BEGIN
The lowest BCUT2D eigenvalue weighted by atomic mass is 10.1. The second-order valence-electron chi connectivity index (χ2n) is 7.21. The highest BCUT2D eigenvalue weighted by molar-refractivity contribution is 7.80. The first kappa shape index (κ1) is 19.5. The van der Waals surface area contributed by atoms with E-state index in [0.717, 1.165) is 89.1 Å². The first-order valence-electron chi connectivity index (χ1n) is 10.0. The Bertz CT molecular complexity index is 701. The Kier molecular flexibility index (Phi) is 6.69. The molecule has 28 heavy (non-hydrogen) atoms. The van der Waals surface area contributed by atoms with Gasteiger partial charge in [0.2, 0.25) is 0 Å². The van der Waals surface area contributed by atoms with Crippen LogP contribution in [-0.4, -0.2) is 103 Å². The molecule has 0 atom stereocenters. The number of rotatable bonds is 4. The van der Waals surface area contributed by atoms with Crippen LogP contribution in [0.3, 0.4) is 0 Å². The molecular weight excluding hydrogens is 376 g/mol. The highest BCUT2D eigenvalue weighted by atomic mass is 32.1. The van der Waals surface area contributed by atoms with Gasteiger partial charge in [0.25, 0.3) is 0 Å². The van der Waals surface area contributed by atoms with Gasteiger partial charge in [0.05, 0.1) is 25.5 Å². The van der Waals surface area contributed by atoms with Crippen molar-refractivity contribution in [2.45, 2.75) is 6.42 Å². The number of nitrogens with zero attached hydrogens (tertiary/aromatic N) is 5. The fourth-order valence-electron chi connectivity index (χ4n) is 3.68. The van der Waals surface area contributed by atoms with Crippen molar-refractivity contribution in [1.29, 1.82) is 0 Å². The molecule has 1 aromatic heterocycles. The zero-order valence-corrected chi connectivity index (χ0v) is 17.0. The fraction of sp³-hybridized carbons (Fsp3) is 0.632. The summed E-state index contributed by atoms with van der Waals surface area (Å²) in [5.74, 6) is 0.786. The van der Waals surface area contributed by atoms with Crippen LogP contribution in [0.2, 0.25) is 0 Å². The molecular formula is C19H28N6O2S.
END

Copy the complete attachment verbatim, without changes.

The lowest BCUT2D eigenvalue weighted by atomic mass is 10.1. The second-order valence-electron chi connectivity index (χ2n) is 7.21. The highest BCUT2D eigenvalue weighted by molar-refractivity contribution is 7.80. The first kappa shape index (κ1) is 19.5. The van der Waals surface area contributed by atoms with E-state index in [0.717, 1.165) is 89.1 Å². The first-order valence-electron chi connectivity index (χ1n) is 10.0. The Bertz CT molecular complexity index is 701. The Kier molecular flexibility index (Phi) is 6.69. The molecule has 28 heavy (non-hydrogen) atoms. The van der Waals surface area contributed by atoms with Gasteiger partial charge in [0.2, 0.25) is 0 Å². The van der Waals surface area contributed by atoms with Crippen LogP contribution in [-0.4, -0.2) is 103 Å². The molecule has 0 atom stereocenters. The number of rotatable bonds is 4. The van der Waals surface area contributed by atoms with Crippen LogP contribution in [0.3, 0.4) is 0 Å². The molecular weight excluding hydrogens is 376 g/mol. The highest BCUT2D eigenvalue weighted by atomic mass is 32.1. The van der Waals surface area contributed by atoms with Gasteiger partial charge in [0.25, 0.3) is 0 Å². The van der Waals surface area contributed by atoms with Gasteiger partial charge in [0.05, 0.1) is 25.5 Å². The van der Waals surface area contributed by atoms with Crippen molar-refractivity contribution in [2.45, 2.75) is 6.42 Å². The number of nitrogens with zero attached hydrogens (tertiary/aromatic N) is 5. The fourth-order valence-electron chi connectivity index (χ4n) is 3.68. The van der Waals surface area contributed by atoms with Crippen molar-refractivity contribution in [1.29, 1.82) is 0 Å². The molecule has 1 aromatic heterocycles. The zero-order valence-corrected chi connectivity index (χ0v) is 17.0. The fraction of sp³-hybridized carbons (Fsp3) is 0.632. The summed E-state index contributed by atoms with van der Waals surface area (Å²) in [5.74, 6) is 0.786. The van der Waals surface area contributed by atoms with Crippen LogP contribution in [0.2, 0.25) is 0 Å². The molecular formula is C19H28N6O2S.